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How to Optimize Account Engagement Lead Scoring Rules and Categories

How to Optimize Account Engagement Lead Scoring Rules and Categories

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A score in Marketing Cloud Account Engagement (Pardot) is a numerical figure that is assigned to prospects once they engage with a tracked marketing activity. This could be anything from an email open, link click, page view, form conversion or content download — providing you have the correct lead scoring rules or completion actions applied. 

Luckily, Account Engagement (Pardot) offers an out-the-box lead scoring system that is completely customizable. 

Customizing your Pardot scoring rules and categories is a great way to float your hottest prospects to the top of your priority list. You can get a better understanding of how likely your prospects are to buy from you. And that picture will be even clearer because you’ll differentiate your prospects from those who are simply fans of your company from those who are ready to make purchasing decisions.

An Introduction to Pardot Scoring and Grading

You can get a complete introduction to Pardot scoring and grading in this blog post, but here’s a review if you’re already familiar with the concept.

In a nutshell:

  • Account Engagement (Pardot) Scoring = prospect engagement
  • Account Engagement (Pardot) Grading = prospect profile

Pardot Scoring

The Pardot score itself shows implicit interest in a product, solution or service offered by your business. This is information used to assume or suggest a prospects’ level of interest — (the score does not show direct interest expressed by the prospect). Meaning the higher the prospects score, the more likely they are to be interested in purchasing from your business. 

Now depending on your account setup, a prospect’s score can increase and/or decrease throughout their lifecycle. For instance, to improve the quality of your leads you may wish to reduce the score of prospects who frequently visit career type pages on your website.

Pardot Grading

A grade is a letter that is assigned to a prospect based on their profile — and it matches your business’s ideal customer profile. The measurement itself is used to show explicit information provided by the prospect, usually captured through form submissions (don’t forget to use progressive profiling to capture more data).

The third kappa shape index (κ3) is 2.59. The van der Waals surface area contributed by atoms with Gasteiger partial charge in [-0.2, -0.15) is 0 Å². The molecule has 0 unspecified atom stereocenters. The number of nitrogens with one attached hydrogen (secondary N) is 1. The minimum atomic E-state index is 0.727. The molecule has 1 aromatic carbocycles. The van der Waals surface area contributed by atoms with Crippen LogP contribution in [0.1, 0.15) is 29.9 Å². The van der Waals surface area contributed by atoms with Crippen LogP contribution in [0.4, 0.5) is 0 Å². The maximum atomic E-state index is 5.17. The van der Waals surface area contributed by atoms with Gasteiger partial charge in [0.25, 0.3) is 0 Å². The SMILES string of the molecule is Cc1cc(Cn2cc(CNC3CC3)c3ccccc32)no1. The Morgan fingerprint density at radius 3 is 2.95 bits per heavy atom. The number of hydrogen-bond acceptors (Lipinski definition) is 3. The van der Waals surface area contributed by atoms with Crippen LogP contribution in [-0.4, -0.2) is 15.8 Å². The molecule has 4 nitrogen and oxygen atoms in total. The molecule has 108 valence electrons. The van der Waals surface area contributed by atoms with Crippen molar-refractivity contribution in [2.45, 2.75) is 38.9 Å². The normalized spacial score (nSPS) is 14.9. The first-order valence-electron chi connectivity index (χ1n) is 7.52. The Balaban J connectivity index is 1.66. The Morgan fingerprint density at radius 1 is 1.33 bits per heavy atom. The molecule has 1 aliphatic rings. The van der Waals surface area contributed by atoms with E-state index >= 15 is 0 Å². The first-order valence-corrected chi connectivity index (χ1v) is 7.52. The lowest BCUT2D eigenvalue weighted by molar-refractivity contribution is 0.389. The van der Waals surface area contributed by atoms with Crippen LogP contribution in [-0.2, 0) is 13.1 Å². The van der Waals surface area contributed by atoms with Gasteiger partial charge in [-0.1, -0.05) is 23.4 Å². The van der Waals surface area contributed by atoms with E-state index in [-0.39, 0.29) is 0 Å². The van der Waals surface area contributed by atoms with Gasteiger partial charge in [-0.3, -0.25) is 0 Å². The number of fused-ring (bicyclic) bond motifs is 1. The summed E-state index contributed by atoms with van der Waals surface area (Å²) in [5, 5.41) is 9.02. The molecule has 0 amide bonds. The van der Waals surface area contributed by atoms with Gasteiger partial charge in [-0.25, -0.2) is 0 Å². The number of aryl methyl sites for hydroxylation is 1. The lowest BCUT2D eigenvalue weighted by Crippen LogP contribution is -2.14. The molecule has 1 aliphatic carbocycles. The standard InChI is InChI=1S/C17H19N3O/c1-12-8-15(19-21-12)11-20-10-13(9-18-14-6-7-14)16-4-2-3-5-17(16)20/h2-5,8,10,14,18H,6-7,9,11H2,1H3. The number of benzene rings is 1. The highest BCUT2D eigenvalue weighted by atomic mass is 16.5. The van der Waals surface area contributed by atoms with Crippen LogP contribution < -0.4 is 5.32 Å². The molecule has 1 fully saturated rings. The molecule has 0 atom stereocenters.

These could be data points such as:

  • Job title
  • Location
  • Company size
  • Industry 

Now, depending on how well the prospect profile matches the criteria you’ve set, these data points will determine the prospect’s grade. The closer the match, the higher the grade. The lower the match, the lower the grade will be.

Pardot grades run from F to A and increase and/ or decrease in increments of thirds (C, C+, -B, B, B+, etc.). By default, any new prospects are assigned with a grade of D

The score will then adjust to reflect their closeness with your ideal customer profile. The grade itself should be used to show the quality of the prospect — meaning how valuable they could be to your business. 

So, to summarize, when developing your lead strategy, you are looking to create a process that identifies highly interested prospects (prospect score) who are highly valuable to your business (prospect grade). These are then the type of prospects or potential leads you want to be pushing to sales for conversion.

Optimizing scoring rules and categories

Here’s how to optimize your scoring rules and categories for your specific business needs.

Pardot Scoring Rules

Pardot scoring rules are essentially touchpoints you want to track and score across your marketing funnel or customer journey. They are the marketing interactions mentioned at the start of the article (email click, open, content download, event registration). Scoring rules aggregate toward an overall score or scoring category — more on this later. 

To optimize scoring rules, you really need to conduct a scoring rule or touchpoint audit by asking yourself… what are we currently tracking, what aren’t we tracking, and what should we be tracking? 

Remember, quality over quantity. A few high-quality tracked touchpoints will provide far more value than hundreds of poor touchpoints.

The key is to identify touchpoints that are the most influential and generate the most engagement from your customers. In short, the marketing touchpoints that will affect the buyer’s decision-making process. The more influential the touchpoint the higher the score should be. For instance, a prospect downloading a technical white paper should receive a higher score than a prospect opening an email. 

How to organize lead scoring touchpoints

  1. Map all the touchpoints you want to track (can any be grouped?).
  2. Rank the touchpoints – based on influence and volume of engagement
    • Utilize audits, reports, and prospect activity data.
    • If you have activated Engagement history in Salesforce, you can view activity on the lead and contact level.
  3. Apply an appropriate score for each touchpoint.